Six police officers have been  arraigned in Mozambique over a poll observers murder. 

The police officers who were said to be members of Mozambique’s elite police unit are on trial for the murder of a well-known election observer.

The deceased, Anastacio Matavele was shot dead in his car in the city of Xai-Xai just before the elections last year.

The suspected involvement of the police came to light after the alleged attackers had a car crash as they fled the scene.

Four police officers have confessed to been part Of the murder. The alleged ringleader is said to be on the run.

A group of youths in Cameroon under the name; Local Youth Corner, are making hand sanitizers and giving them out for free as their way of fighting the coronavirus pandemic.

They stated that their hand sanitizers are made to World Health Organization (WHO) standards. The sanitizers are being distributed mostly in Yaoundé, the capital.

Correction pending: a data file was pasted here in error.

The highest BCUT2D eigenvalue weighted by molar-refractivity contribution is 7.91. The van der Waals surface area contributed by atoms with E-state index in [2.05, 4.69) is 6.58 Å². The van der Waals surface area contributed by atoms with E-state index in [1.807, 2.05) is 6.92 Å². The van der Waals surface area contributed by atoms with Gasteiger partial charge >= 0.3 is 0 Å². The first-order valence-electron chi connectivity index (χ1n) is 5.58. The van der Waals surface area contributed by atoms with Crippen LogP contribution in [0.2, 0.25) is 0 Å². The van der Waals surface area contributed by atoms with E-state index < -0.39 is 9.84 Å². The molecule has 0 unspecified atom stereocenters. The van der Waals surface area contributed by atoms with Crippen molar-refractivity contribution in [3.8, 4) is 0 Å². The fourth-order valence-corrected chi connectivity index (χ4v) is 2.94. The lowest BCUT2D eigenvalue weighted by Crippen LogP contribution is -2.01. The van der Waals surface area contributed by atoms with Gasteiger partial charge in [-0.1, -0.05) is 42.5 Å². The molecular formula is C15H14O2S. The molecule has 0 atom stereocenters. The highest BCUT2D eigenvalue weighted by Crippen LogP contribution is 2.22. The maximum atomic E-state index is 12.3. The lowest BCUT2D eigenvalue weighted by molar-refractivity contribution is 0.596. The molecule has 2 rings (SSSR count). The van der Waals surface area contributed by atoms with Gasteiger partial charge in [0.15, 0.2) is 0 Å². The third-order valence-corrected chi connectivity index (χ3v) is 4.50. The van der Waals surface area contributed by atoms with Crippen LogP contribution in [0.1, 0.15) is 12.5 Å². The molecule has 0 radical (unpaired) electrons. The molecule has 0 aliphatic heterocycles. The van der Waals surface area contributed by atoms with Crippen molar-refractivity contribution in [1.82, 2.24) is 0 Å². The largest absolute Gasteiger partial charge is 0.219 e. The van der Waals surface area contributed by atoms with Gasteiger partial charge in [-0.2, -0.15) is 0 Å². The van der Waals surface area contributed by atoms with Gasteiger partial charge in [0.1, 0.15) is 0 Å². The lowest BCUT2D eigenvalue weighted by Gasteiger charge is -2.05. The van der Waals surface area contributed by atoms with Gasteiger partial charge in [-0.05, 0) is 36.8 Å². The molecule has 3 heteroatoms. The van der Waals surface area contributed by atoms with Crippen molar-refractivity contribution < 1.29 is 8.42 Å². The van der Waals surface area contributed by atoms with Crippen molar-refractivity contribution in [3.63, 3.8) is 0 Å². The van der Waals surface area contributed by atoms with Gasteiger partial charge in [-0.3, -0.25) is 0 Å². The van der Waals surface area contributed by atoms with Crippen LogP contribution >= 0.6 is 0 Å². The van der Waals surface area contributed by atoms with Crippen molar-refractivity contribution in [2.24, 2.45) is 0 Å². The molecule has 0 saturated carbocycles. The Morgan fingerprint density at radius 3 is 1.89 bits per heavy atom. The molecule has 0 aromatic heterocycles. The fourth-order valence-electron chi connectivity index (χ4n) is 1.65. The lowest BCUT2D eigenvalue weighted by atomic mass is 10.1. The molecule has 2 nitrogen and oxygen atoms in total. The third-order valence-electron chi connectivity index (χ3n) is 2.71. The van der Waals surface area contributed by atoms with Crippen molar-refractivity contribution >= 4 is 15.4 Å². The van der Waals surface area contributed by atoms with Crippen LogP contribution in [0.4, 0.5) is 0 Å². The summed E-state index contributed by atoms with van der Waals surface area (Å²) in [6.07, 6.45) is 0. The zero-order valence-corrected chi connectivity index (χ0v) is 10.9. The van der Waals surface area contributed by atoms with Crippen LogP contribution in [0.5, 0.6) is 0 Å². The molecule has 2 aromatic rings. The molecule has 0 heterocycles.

The group’s co-ordinator, Achaleke Christian, explained that their- one person, one hand sanitizer campaign was motivated by the increase in prices and the poor quality of hand sanitizers on the market. 

“Our target is to give 5,000 sanitizers and we just started with 1,000,” he stated.

They also emphasized on hand-washing.

As the number of confirmed cases climbed from 17 to 82 in two weeks during Rwanda’s lockdown, the government in Rwanda has extended rigid lockdown restrictions that were imposed last month to April 19. 

The lockdown which was to end this weekend was extended during a virtual cabinet meeting held by President Kagame, on Wednesday.

It is said that during the extended lockdown, the borders will remain closed and only the entry of Rwandan citizens will be allowed. Goods will also continue to be allowed into the country.

Shops, schools and places of worship will still remain closed and employees will continue working from home.